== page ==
Inbox: Letter to the editor

Sometimes déjà vu is sinking feeling. Reading Anne Fitzpatrick’s article (“The rise and fall of our top women”, NZ Management August 2011) on the decline in numbers of women applying for and being appointed to CE positions in the public sector, I was reminded of survey I did nearly 30 years ago in Radio New Zealand. We wanted to know why women were not applying for jobs as commercial radio station managers. Simply, they told us the game was not worth the candle.
They were competent, intelligent, savvy women – making fully reasoned decisions based on their perception of the role.
It seems from the SSC research (2009) quoted by Anne Fitzpatrick that senior women managers in the public service may be telling us the same thing.
I note that since the article was written three more women have been appointed – two to CE roles and one to an equivalent sized deputy role – but two are from outside New Zealand, which I suspect does not negate the argument.
We need to put the possibility that qualified senior women are sending the message through their non-application together with couple of other things: one, Anne Fitzpatrick’s well-sourced research on the proven value of having women in such roles; and two, some earlier essays which compare women in corporate life to the canaries that used to warn of toxic gases in mines. (When the Canary Stops Singing ed Pat Barrentine, 1993).
So, given the research on corporate performance being improved by having at least 30 percent women in top jobs, and assuming that the reduction in the numbers of women applying is telling us something about their perception of the role of public sector CEs, then we need to be looking at something more fundamental than the strategies Anne Fitzpatrick’s respondents proposed.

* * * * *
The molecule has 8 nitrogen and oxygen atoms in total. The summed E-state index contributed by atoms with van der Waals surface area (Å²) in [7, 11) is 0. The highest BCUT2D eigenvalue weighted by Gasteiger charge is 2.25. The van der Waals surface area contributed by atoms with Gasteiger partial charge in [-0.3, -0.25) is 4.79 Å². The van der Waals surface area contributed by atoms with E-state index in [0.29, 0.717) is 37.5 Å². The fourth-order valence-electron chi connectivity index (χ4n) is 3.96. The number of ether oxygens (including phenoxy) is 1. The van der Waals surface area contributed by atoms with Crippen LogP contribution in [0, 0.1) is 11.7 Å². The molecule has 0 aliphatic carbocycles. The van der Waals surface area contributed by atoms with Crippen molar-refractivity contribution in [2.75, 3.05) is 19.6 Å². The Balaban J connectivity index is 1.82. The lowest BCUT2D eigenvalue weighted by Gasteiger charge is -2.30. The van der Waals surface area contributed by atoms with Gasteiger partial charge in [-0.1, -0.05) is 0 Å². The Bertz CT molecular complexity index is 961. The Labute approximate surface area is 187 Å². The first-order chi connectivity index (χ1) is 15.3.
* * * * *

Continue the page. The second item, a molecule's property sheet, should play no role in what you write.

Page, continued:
Have “we” (the collective ‘we’ of public, politicians and pundits) made those jobs just too fraught? Are we relying on the people holding them to have their public-service ethos outweigh their 3-o’clock wakies? Is it actually toxic environment?
Thirty years ago, we asked ourselves “if the jobs are not fit for qualified women, why should we expect men to do them?” Then there was another political change, and the need to respond, and … business went on as usual.
I hope that, this time, the State Services Commissioner, the Minister, and the incumbent CEs, are having serious look at the fundamentals of those roles. “We” need the brightest and best choosing to apply – sans gas-masks!– Carolyn Lane

Visited 5 times, 1 visit(s) today

Business benefits of privacy

Privacy Week (13-17 May) is a great time to consider the importance of privacy and to help ensure you and your company have good privacy practices in place, writes Privacy

Read More »
Close Search Window